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Matt Mankins
Matt Mankins

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A Journey of Monetization: Subscriptions, Ads, and Web Monetization

Part II: 'On Subscriptions, Ads, and Web Monetization' in a an overview of a study in alternative business models for the web. Part I: Monetization for Digital Economies. [Part 3: What if the Web had Rewards?]

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How much is my content worth when I put it online? A reasonable answer would be "it depends"–on the reader and their current context. But how can we arrive at the right price for a particular reader? What if that amount is less than the transaction cost–the cost our providers charge us to make a transaction? For many content producers the question isn't "what's the right price" but "how can I earn anything from my content?".

In looking at alternative business models for the web–my mandate for 2021–I found myself looking at existing systems to see what I could learn from each. One of the surprising things for me was looking at how the dominant forms of monetization evolved themselves into their winning position as a chosen monetization method.

I found though that the real opportunity in web monetization is unlocking the long-tail of content where per-unit revenue is less than the transaction cost of transferring money from a user. Because of this large transaction cost we've been left with blunt instruments to monetize content, namely advertising and subscriptions.

Lorem Ipsum Books: A Study in Pricing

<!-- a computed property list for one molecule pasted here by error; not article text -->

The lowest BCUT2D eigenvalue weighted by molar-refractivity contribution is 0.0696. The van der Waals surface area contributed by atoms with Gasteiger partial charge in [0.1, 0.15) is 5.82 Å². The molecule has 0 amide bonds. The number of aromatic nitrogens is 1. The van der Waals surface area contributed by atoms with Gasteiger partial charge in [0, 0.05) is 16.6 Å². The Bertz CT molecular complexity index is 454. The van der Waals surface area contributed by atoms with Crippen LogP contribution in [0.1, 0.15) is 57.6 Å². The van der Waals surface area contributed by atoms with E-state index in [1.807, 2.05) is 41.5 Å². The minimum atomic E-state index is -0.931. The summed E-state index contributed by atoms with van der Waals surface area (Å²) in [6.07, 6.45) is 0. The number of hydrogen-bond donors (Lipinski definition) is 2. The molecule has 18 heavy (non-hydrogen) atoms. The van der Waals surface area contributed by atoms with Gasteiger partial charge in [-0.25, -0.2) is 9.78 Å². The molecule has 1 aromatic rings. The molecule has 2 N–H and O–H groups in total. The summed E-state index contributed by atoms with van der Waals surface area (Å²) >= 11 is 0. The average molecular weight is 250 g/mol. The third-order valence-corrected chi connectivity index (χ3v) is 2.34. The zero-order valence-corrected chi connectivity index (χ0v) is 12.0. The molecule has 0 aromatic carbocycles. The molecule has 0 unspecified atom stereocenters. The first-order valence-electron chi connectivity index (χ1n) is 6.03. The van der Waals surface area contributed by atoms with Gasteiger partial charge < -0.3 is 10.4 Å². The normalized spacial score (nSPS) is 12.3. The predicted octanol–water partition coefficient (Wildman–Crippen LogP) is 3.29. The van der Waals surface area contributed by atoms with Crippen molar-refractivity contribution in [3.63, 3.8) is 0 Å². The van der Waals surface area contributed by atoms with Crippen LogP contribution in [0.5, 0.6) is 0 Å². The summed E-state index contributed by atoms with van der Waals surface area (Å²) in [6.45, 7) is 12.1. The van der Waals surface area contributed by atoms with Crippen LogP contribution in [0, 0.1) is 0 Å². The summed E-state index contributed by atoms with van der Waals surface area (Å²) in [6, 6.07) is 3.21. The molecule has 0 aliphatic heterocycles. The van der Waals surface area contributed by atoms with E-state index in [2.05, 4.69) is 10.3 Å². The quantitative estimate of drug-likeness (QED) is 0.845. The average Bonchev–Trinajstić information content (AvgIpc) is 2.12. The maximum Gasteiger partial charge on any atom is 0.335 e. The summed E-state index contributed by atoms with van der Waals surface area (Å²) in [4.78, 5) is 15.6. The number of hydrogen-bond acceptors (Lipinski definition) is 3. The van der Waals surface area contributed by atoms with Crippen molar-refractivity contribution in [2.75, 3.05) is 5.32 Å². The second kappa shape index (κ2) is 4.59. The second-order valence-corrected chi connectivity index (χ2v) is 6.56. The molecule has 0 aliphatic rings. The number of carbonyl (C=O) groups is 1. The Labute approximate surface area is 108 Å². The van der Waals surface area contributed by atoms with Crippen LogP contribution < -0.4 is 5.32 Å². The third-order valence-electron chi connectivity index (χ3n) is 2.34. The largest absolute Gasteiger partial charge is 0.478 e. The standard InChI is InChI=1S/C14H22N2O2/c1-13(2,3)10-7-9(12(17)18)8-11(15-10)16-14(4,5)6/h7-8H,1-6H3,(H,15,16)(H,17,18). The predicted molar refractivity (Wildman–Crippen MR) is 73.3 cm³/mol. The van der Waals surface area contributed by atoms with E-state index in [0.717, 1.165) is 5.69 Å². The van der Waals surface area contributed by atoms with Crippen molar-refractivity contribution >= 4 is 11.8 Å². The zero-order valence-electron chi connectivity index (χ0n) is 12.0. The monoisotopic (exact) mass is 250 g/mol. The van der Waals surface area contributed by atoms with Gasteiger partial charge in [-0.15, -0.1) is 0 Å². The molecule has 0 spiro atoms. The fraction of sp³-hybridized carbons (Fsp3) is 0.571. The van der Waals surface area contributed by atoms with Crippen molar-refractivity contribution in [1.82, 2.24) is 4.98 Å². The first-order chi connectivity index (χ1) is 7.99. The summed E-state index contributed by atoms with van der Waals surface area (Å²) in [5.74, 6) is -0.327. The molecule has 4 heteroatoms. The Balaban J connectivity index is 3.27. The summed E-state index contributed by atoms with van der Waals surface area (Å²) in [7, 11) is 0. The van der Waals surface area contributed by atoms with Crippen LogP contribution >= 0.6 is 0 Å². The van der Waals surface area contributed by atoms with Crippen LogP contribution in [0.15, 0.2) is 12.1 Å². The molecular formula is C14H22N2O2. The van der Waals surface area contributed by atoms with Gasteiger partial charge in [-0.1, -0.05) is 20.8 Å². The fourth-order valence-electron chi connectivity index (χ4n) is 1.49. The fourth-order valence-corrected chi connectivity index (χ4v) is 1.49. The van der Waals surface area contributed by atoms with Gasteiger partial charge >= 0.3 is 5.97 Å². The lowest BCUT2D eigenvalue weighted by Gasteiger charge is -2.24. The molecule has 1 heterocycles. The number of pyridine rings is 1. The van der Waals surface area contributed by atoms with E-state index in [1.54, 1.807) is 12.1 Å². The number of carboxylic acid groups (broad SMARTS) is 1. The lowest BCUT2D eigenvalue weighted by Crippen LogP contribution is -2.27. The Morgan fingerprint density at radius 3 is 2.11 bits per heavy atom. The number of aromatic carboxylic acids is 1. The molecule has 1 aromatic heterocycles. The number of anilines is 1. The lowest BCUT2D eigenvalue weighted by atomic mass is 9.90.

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I used to own a bricks and mortar bookstore called Lorem Ipsum Books where I experimented quite a bit with pricing. For a while we stopped putting prices on our pricing stickers, instead asking our customers to "Ask Us". Then every day before the store opened we'd run a pricing algorithm to change the price of books–or entire categories of books–that weren't selling. Or we'd increase the price for books we know would sell immediately. I learned several things from this experiment, the most important being: customers hated it.

When someone came into Lorem Ipsum, they wanted to find something to buy. They were our customer to lose once they walked in the door. An inability to understand the price of a book turned out to be a good way to have someone leave empty-handed. Many potential customers didn't want to ask. Many more thought the pricing absurd: $5.17 was a common price–why not $5.25, or $6 as in other stores, they'd ask?

This Lorem Ipsum experience reminds me that customers are a key part of the story of monetization. New methods need to be put out into the wild and tested or it's all theory. We have web-scale systems that work at a mind-boggling scale to maximize revenue per page view, yet these are closed systems that are meant for corporations, not individual content producers. 

What can we learn from ads?

Advertising is a Micropayment

Ultimately it was advertising that fueled the growth of our early web, but unfortunately it has come at the cost of tremendous complexity and lack of trust and transparency in the usage of our data.

Part of this complexity is how modern ads work. It used to be that everyone saw the same ad, since ads were built into the web page. Have a look at Yahoo! from the 1990s and you can see ads directly served from the domain. Everyone got the same ad because it was hard-coded into the page. (Up until recently these ads were still hosted on so anyone with cached HTML would get the same page layout as in the 1990s.)

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But in 2021, my ad experience is different from yours, and the amount of money generated per page-view is in constant flux, depending on the whims of the advertisers–or data available. For content producers it's not always clear how much money is being made until the deposits happen, often months after a given page view. On the one hand, this variable pricing is a strange arrangement: if you sold cars this way it simply wouldn't work, as there are fixed costs involved in auto production. Yet consuming digital content has an incremental cost near zero–yet definitely not zero–and so a different set of rules apply to ad economics. (Or maybe the same rules apply but the per-unit pricing has more wiggle room than the average car salesperson?)